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black and white sketch of William Martin

William Martin - One Natural Genius?

William Martin (1772–1851) was a well-known Newcastle eccentric, brother of John, the artist, and Jonathan, the York Minster incendiary.  

Prunus

Social Dancing

Is it social distancing or social dancing? A poem by local author Dermot Killingley​.

pair of hands cutting and engraving leather

An illustrious dynasty

The Richardsons
Actors, pacifists, artists & scientists

Shot from film

Barely a film

A man walks across a cold moorland as the sun rises. He digs...

Owl, woodcut by Joseph Crawhall II

A fascinating character

Owl, woodcut by Joseph Crawhall II, a man of very many parts - Secretary for the Arts Association of Newcastle upon Tyne, ropemaker, illustrator for Punch magazine and maker of many wonderful woodcuts, including the owl which has become something of a symbol of the Lit&Phil.

Disney's white rabbit

Punctuality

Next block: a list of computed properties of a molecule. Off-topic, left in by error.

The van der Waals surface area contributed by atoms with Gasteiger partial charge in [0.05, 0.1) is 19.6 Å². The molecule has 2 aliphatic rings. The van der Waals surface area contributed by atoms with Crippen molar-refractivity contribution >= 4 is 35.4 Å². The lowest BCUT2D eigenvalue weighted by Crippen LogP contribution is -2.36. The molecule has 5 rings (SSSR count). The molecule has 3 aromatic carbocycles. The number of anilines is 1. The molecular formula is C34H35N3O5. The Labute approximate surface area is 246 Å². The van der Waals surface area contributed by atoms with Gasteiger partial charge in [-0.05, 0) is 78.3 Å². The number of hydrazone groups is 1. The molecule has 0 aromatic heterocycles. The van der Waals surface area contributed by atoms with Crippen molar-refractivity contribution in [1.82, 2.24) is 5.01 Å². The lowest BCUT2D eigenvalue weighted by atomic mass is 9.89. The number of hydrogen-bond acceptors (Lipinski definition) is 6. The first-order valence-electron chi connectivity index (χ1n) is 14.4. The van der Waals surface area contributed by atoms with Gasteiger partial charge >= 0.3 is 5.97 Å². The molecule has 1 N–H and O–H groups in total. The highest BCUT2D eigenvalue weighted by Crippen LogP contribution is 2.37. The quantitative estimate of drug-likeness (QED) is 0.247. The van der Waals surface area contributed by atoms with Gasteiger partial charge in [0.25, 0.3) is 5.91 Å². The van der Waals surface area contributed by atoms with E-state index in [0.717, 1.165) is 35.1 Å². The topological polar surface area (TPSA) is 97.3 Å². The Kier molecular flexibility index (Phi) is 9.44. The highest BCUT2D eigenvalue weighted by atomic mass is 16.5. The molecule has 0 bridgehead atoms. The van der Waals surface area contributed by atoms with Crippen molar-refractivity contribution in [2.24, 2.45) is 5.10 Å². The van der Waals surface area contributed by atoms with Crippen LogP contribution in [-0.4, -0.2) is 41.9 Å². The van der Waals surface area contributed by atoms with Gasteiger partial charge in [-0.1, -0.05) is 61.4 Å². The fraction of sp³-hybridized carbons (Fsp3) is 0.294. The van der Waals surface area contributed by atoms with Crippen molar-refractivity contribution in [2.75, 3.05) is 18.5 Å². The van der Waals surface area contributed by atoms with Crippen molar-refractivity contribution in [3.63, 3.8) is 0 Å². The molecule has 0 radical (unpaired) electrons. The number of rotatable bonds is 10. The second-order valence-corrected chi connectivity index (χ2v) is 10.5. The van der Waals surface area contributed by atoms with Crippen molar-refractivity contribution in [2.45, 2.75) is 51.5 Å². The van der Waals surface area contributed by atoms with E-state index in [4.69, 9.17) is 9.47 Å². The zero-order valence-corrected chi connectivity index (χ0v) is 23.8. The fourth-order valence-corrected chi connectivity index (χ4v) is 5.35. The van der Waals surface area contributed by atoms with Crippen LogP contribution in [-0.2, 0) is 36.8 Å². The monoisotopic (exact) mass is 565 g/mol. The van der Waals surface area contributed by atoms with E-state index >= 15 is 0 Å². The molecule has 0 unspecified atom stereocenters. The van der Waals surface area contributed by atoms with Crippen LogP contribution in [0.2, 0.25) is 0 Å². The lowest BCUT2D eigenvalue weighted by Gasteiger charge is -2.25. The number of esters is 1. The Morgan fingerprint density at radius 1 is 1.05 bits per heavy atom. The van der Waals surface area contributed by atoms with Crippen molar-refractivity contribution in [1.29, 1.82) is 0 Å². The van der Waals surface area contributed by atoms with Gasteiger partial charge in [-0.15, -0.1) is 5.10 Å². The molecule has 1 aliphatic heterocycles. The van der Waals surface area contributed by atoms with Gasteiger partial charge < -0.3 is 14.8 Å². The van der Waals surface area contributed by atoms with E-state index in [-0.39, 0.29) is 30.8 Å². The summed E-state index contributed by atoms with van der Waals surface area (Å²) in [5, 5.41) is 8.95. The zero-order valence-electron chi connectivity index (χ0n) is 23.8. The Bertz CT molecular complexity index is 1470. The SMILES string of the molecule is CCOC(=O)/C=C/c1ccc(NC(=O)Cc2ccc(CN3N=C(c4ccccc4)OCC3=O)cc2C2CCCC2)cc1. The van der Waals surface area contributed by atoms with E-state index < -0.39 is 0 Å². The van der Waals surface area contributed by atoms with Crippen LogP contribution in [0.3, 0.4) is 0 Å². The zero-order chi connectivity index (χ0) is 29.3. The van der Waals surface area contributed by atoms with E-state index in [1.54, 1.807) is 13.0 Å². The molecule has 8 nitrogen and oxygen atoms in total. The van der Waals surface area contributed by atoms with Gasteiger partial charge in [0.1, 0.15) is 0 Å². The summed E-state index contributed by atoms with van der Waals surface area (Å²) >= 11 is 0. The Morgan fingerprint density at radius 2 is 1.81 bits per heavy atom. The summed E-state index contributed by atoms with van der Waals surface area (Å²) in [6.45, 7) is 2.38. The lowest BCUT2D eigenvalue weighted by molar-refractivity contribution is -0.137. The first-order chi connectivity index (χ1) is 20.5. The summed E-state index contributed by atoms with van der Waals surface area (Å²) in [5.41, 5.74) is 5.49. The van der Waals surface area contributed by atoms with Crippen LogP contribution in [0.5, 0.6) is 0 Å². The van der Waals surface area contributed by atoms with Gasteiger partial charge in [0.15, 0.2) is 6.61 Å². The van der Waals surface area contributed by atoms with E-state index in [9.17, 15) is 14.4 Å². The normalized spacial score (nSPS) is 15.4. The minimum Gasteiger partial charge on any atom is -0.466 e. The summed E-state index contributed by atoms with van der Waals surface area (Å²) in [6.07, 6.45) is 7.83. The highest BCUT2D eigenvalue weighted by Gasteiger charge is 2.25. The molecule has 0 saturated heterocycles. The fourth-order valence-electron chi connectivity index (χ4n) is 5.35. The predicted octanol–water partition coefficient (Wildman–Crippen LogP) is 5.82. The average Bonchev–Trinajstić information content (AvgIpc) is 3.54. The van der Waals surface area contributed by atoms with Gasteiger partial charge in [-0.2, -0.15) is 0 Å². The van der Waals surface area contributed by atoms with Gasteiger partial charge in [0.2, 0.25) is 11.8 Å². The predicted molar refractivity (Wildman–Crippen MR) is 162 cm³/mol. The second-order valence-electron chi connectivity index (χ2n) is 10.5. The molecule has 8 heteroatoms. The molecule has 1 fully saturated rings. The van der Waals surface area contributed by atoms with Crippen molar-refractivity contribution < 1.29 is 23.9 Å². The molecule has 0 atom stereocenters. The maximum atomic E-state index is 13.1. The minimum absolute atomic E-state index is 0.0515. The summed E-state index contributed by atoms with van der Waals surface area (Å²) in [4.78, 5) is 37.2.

Because punctuality is a social construct, it varies from country to country. 

For instance, being just one minute behind in Japan is considered being late, whereas meeting on "Moroccan time" can mean anything from being an hour up to an entire day late for a promised get together.  

 

Frederick the Great - potato king

Musician, general, patron of artists, architects and writers, including Voltaire, King Frederick of Prussia dominated the 18th century. He said "It is disgusting to note the increase in the quantity of coffee used by my subjects and the amount of money that goes out of the country in consequence. Everybody is using coffee. If possible, this must be prevented. My people must drink beer." He was also a strong advocate of the potato.

Samuel Clegg's Model Engine

Samuel Clegg's Model Engine

The Lit&Phil has a long long history of presenting the latest scientific inventions and achievements. Through the Lit&Phil, Clegg's engine may well have influenced Stephenson in his design of the first railway engine.

Tackling the scourge of sepsis in the 19th Century

Newcastle has a strong history medical advances, a history which began with the foundation of the Newcastle Infirmary in 1751. Local author Ken Smith has written an illuminating blog about its early use of antiseptics.

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